Home / News / India /  Will we see another surge of bad loans?

Will we see another surge of bad loans?

Reuters Premium

The central bank’s latest Financial Stability Report (FSR) said gross non-performing assets (GNPAs) might cross 8% by September 2022 in a baseline scenario, and hit 9.5% under severe stress. However, if stress conditions do not emerge, GNPAs may moderate. Mint explores:

How do bank loans get categorized as NPAs?

The FSR released last week showed that GNPAs of scheduled commercial banks (SCBs) stood at 6.9% at the end of September 2021, against 7.5% in March 2021. A loan or an advance which ceases to generate income for the bank, i.e. for which the interest or instalment of principal has been overdue for over 90 days, is classified as a non-performing asset, or NPA. However, in the wake of the covid-19 pandemic, as a relief measure, the central bank offered a loan moratorium scheme, which allowed late payment of interest. Loan write-offs have also aided in lowering GNPAs in 2020-21.

What’s the sector-wise loan servicing trend?

The GNPA ratio for personal loans was higher at 2.5% in September, against 2.1% in March. The fallout was an outcome of deterioration witnessed in housing and auto sectors. On the other hand, industrial sector GNPA saw a decline to 9.9% in September 2021 as against 11.3% in March 2021. However, sectors such as food processing, chemical, and infra-structure (inclusive of electricity) were exceptions, witnessing an increase from March levels. GNPA for agricultural sector also grew marginally, and was 10.2% as against 9.8% in March 2021, while services were at 6.7% in September as against 7.5% in March.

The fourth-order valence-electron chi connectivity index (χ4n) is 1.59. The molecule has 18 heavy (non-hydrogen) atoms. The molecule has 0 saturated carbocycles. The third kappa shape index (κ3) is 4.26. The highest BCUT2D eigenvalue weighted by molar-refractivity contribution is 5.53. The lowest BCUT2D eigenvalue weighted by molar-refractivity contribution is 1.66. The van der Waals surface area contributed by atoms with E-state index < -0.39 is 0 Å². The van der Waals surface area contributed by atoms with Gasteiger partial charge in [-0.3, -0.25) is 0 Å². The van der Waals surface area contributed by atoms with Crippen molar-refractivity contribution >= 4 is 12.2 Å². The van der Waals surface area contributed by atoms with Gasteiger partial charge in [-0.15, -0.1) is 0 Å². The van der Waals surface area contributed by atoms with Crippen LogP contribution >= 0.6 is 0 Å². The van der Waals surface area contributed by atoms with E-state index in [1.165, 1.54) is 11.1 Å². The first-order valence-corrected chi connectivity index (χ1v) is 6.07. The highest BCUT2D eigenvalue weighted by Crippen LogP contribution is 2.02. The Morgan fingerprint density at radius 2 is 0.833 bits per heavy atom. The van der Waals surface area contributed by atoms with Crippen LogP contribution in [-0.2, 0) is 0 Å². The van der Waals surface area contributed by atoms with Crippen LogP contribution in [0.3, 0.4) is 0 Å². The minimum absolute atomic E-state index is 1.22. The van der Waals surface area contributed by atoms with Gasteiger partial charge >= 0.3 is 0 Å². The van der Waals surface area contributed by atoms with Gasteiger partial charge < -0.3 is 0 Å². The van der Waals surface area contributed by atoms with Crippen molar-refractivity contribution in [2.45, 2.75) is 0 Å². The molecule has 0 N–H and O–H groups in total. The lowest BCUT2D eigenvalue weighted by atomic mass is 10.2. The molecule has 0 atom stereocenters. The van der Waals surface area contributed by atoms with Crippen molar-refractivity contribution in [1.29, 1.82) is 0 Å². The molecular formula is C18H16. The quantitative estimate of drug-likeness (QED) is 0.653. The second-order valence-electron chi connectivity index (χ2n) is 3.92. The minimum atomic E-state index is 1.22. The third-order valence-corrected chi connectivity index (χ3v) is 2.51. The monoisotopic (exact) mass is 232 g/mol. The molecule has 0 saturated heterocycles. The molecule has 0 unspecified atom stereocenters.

View Full Image

What is the trend in  bad loans?

In emerging markets, NPAs peak 6-8 quarters after the onset of a severe recession. While GNPA for public sector banks was 8.8% in September, private sector banks fared better with GNPA at 4.6% in September. However, the annual slippage ratio showed that in H1 of FY22, private banks had a higher deterioration rate at 4.4%, against 3.3% for PSBs.

How was an adverse impact avoided?

The July 2020 FSR, following the coronavirus outbreak, said the GNPA ratio could rise to 12.5% in March 2021 in a baseline scenario and to 14.7% under severe stress. However, regulatory and other policy support measures helped mitigate much of the adverse impact, bolstered bank resilience and strengthened credit availability for investment purposes. On the flip side, restructuring of entities under the Resolution Framework and loan moratorium could result in more trouble emerging later.

How is it relevant for the economy?

Adherence to NPA norms is crucial not only from the point of view of financial stability of the banking institutions, but it also impacts their credibility among depositors. Better loan servicing leading to NPAs getting reduced results in improvement in banks’ liquidity. Improved liquidity, in turn, help facilitate more productive economic activities. Besides, financial stability would also mean better utilization of taxpayers’ money. 

Jagadish Shettigar and Pooja Misra are faculty members at BIMTECH.

Subscribe to Mint Newsletters
* Enter a valid email
* Thank you for subscribing to our newsletter.

Never miss a story! Stay connected and informed with Mint. Download our App Now!!

Edit Profile
Get alerts on WhatsApp
My ReadsRedeem a Gift CardLogout